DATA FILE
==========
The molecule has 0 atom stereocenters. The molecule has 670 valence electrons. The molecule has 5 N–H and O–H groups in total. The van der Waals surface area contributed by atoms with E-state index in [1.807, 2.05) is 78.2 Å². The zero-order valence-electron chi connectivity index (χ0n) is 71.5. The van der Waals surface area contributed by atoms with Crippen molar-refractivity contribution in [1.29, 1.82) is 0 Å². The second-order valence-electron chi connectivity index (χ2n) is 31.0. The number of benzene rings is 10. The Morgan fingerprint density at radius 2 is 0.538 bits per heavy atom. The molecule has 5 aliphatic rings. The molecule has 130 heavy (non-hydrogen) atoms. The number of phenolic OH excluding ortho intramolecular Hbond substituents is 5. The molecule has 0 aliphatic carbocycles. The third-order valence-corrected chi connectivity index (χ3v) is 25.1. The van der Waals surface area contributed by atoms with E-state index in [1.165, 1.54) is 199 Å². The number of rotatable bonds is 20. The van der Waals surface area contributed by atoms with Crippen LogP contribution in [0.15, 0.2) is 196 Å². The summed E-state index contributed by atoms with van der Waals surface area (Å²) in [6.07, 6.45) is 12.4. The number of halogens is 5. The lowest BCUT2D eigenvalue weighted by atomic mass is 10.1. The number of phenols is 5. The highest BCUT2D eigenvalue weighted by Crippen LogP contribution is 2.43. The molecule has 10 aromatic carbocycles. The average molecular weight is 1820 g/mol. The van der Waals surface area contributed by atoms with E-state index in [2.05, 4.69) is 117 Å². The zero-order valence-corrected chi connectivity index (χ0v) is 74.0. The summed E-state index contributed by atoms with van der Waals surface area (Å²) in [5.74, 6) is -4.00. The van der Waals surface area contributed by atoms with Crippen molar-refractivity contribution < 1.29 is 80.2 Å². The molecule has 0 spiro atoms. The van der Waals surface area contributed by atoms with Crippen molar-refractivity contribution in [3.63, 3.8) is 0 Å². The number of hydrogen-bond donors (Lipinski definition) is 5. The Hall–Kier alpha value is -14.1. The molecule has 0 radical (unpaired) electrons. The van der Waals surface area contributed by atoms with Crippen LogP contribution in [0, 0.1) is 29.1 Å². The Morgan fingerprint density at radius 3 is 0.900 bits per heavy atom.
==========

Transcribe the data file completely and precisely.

The molecule has 0 atom stereocenters. The molecule has 670 valence electrons. The molecule has 5 N–H and O–H groups in total. The van der Waals surface area contributed by atoms with E-state index in [1.807, 2.05) is 78.2 Å². The zero-order valence-electron chi connectivity index (χ0n) is 71.5. The van der Waals surface area contributed by atoms with Crippen molar-refractivity contribution in [1.29, 1.82) is 0 Å². The second-order valence-electron chi connectivity index (χ2n) is 31.0. The number of benzene rings is 10. The Morgan fingerprint density at radius 2 is 0.538 bits per heavy atom. The molecule has 5 aliphatic rings. The molecule has 130 heavy (non-hydrogen) atoms. The number of phenolic OH excluding ortho intramolecular Hbond substituents is 5. The molecule has 0 aliphatic carbocycles. The third-order valence-corrected chi connectivity index (χ3v) is 25.1. The van der Waals surface area contributed by atoms with E-state index in [1.165, 1.54) is 199 Å². The number of rotatable bonds is 20. The van der Waals surface area contributed by atoms with Crippen LogP contribution in [0.15, 0.2) is 196 Å². The summed E-state index contributed by atoms with van der Waals surface area (Å²) in [6.07, 6.45) is 12.4. The number of halogens is 5. The lowest BCUT2D eigenvalue weighted by atomic mass is 10.1. The number of phenols is 5. The highest BCUT2D eigenvalue weighted by Crippen LogP contribution is 2.43. The molecule has 10 aromatic carbocycles. The average molecular weight is 1820 g/mol. The van der Waals surface area contributed by atoms with E-state index in [2.05, 4.69) is 117 Å². The zero-order valence-corrected chi connectivity index (χ0v) is 74.0. The summed E-state index contributed by atoms with van der Waals surface area (Å²) in [5.74, 6) is -4.00. The van der Waals surface area contributed by atoms with Crippen molar-refractivity contribution < 1.29 is 80.2 Å². The molecule has 0 spiro atoms. The van der Waals surface area contributed by atoms with Crippen molar-refractivity contribution in [3.63, 3.8) is 0 Å². The number of hydrogen-bond donors (Lipinski definition) is 5. The Hall–Kier alpha value is -14.1. The molecule has 0 radical (unpaired) electrons. The van der Waals surface area contributed by atoms with Crippen LogP contribution in [0, 0.1) is 29.1 Å². The Morgan fingerprint density at radius 3 is 0.900 bits per heavy atom.